3. Jia says:

    The mass media certainly plays a part in instilling the idea of “thin is beautiful” and is proved successful in the past decades. However, the fashion world has recognized the harmful impacts they might have caused. Good examples would include setting a minimum standard of BMI for models, reinforcing the importance of inner beauty and promoting curves as beauty. Moreover, women these days are mentally trained to differentiate the right and wrong. Yet these aspects do not hold women strong.

    Peer pressure plays a larger role than the media at times. Women are in fact susceptible to comments and views of others.

  4. Foo Ye Wei says:

    Do your arguments apply for men? How come you don’t see men dying to have Lautner-esque physiques, being quite happy the way they are? In fact, plenty of women have expressed displeasure over a body that is overly cut or lean.

    Does your argument — that the influence of the media has noxious, pervasive effects — stand in the face of this comparison between the genders? Would it be a long shot to say that it is an inherent characteristic of the female gender to be susceptible to such influence?

  5. Derek Tan says:

    The media really influences how we view ourselves. Sometimes, i wish that they glamourise fat people and all the super models are fat. I m sure everyone will try to gain weight rather than lose weight !!

    • Yes I do too! Then no one would experience guilt when indulging in a plate of chicken rice anymore! Maybe we should move to India, where plump people are icons instead of skinny ones! But then again, the reason we think this way is because we’re so heavily influenced by American culture. Wasn’t it a trend to be fat years ago? Perhaps when Monroe was still alive?

  6. Sher says:

    I definitely concur with your point about the pervasive influence of the mass media on women’s body image issues. Perhaps it also has to do with the concept of “the male gaze” wherein women see the need to constantly impress and attract members of the opposite gender, not only as a result of vanity and self-esteem issues. Although on hindsight I guess it can be said that the idea of women as sexual objects has also be propagated through the media so I guess it’s all a rather intrinsic process! Anyway, an interesting and relatable article that I’m sure will resonate with many females out there!

  7. Howie says:

    Why are people spending their money on diet pills? If you are fat no one is going to date you. if your face is slathered with acne, you are not going to make friends. There is an overwhelming fear in women (and men) to looked upon as ugly and undesirable and I think the media is responsible for that. The media should be commended for recognising fear as the market of the 21st century. The media feed that fear and the ‘beauty corporations’ take that fear away in exchange for money. Genius. How is it that no one thought of that???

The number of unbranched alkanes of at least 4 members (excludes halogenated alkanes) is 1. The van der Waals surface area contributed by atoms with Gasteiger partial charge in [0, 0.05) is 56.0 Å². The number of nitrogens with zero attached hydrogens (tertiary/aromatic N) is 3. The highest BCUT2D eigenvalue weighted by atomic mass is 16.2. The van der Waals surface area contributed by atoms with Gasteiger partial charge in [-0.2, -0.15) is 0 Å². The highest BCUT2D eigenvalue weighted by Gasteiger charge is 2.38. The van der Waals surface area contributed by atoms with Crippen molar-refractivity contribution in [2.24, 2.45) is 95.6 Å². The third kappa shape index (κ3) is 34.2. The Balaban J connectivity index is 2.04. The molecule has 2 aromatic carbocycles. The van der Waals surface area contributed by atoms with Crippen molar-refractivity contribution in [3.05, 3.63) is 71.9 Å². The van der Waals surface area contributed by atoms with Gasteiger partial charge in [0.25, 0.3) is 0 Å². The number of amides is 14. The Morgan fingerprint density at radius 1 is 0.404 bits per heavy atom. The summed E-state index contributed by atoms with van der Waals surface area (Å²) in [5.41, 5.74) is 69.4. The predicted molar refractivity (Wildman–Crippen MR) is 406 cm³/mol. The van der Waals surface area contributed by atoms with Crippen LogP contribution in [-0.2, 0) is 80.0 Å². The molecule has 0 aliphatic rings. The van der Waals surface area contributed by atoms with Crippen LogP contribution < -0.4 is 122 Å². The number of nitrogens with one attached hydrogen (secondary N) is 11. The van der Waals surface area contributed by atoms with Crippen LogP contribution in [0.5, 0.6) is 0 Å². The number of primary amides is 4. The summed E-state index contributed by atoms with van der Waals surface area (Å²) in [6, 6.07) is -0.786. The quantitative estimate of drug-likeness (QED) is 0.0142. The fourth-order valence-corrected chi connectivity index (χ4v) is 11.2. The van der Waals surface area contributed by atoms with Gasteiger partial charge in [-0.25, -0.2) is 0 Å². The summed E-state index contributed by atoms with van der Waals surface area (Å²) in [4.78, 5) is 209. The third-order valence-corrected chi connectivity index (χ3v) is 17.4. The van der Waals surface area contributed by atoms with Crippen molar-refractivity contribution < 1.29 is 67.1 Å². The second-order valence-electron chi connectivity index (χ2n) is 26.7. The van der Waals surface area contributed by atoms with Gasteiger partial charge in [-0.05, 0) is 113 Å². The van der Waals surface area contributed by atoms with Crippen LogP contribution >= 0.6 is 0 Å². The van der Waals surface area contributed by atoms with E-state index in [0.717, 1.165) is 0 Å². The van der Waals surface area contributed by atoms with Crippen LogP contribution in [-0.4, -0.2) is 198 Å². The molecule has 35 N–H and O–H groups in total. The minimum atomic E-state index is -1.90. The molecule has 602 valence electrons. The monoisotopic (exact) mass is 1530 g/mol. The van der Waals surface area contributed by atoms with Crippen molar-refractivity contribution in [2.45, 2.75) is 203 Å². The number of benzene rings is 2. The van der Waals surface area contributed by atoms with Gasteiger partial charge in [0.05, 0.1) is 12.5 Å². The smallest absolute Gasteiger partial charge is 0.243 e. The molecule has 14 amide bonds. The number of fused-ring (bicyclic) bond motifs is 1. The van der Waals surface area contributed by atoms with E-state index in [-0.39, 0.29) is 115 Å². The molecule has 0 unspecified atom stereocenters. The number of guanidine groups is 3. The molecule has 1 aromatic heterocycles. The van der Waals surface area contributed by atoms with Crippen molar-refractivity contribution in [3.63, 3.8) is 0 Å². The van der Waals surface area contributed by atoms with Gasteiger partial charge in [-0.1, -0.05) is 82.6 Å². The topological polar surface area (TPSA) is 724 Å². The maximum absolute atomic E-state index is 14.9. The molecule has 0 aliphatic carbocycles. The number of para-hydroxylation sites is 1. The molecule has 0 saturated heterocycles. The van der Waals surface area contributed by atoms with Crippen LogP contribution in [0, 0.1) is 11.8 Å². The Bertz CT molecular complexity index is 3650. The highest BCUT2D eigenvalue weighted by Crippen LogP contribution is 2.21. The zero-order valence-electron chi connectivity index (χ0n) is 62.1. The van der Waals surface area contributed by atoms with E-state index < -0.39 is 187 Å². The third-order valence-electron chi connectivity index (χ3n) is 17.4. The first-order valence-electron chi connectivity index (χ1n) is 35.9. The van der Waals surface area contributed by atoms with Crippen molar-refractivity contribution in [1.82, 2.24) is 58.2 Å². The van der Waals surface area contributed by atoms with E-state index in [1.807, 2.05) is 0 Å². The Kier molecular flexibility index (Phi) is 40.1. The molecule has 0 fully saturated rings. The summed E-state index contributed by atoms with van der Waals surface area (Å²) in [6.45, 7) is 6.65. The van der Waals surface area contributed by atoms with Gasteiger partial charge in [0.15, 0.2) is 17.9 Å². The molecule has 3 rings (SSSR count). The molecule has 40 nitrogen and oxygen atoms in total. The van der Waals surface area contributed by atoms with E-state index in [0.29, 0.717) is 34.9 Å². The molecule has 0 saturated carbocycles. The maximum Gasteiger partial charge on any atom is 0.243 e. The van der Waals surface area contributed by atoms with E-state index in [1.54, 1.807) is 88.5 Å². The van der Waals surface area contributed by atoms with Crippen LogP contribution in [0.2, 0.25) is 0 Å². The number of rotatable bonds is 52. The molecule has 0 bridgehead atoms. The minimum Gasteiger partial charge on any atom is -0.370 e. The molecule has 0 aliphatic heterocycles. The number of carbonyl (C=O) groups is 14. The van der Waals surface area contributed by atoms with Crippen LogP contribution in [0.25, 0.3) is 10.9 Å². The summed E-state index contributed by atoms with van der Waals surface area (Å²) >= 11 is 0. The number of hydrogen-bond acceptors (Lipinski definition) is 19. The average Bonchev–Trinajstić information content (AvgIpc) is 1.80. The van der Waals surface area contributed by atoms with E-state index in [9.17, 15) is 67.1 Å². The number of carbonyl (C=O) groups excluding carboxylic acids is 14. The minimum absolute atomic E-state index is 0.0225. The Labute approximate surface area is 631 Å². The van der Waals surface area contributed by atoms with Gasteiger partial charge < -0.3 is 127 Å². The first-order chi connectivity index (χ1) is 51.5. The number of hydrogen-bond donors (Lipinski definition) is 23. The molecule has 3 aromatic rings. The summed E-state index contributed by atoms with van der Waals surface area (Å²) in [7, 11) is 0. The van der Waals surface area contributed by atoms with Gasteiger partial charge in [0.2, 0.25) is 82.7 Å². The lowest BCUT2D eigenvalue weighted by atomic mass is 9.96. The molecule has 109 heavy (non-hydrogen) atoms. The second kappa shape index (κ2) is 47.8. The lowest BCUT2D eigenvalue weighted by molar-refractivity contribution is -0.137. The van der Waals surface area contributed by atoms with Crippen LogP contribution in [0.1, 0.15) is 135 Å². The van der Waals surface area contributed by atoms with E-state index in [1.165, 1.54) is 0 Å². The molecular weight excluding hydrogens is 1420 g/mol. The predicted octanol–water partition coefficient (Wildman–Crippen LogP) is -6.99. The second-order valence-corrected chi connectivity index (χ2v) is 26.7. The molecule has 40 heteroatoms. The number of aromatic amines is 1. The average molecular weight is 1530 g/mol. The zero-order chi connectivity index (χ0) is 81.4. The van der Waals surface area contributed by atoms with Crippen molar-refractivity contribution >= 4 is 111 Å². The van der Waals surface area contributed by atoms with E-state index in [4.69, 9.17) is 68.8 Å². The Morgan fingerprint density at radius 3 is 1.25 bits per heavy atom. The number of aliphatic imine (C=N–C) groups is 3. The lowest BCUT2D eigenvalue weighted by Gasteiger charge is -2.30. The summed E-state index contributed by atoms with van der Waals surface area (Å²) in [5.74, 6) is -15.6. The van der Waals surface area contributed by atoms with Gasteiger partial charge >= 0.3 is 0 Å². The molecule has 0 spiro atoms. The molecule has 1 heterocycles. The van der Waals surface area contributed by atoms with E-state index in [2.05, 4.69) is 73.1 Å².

8. June Tan says:

    Yes, I agree with you! The media has become
    very influential.

  9. David Guetta says:

    Not entirely true, i know of men who love their women BIG. As we all know how the song goes, “you used to hold meat” (Y)

    • VERY TRUE! Guess one man’s meat is another man’s poison and beauty lies in the eyes of the beholder in many cases around the world. But I have heard my guy friends say that they would rather their girlfriends have a little more meat, so that they wouldn’t feel as if they are hugging a skeleton

  10. Bernard Hoe says:

    i agree that mass media is v influential. it may or may not be a good thing. it serves as a reminder for fat ppl that its time to do something with that horrendous body of theirs. even with this reminder, we still see fat ppl ard. without this reminder, the world will be filled with girls with 40inch waist and that will not be a good sight. of course if taken to extreme, it wouldnt be good. for example, taking of diet pills etc which may be detrimental to their health. but if everyone were to see an advert, sit back and think bout it rationally, they can prob figure out whats good for them and whats not. and now with the easy access of the internet, they can also get reviews from people with real life encounters. blame the people. not the media.

  11. iris says:

    the most harmful thing about such advertising is that many target girls from a young age. many young girls nowadays are falling prey to such advertising and are becoming more self conscious about their appearance. from beauty advertisements, they think that being skinny is beautiful, so many resort to losing weight in order to achieve their desired results. all these lead to a rise in the number of children who are becoming anorexic and having other related health issues.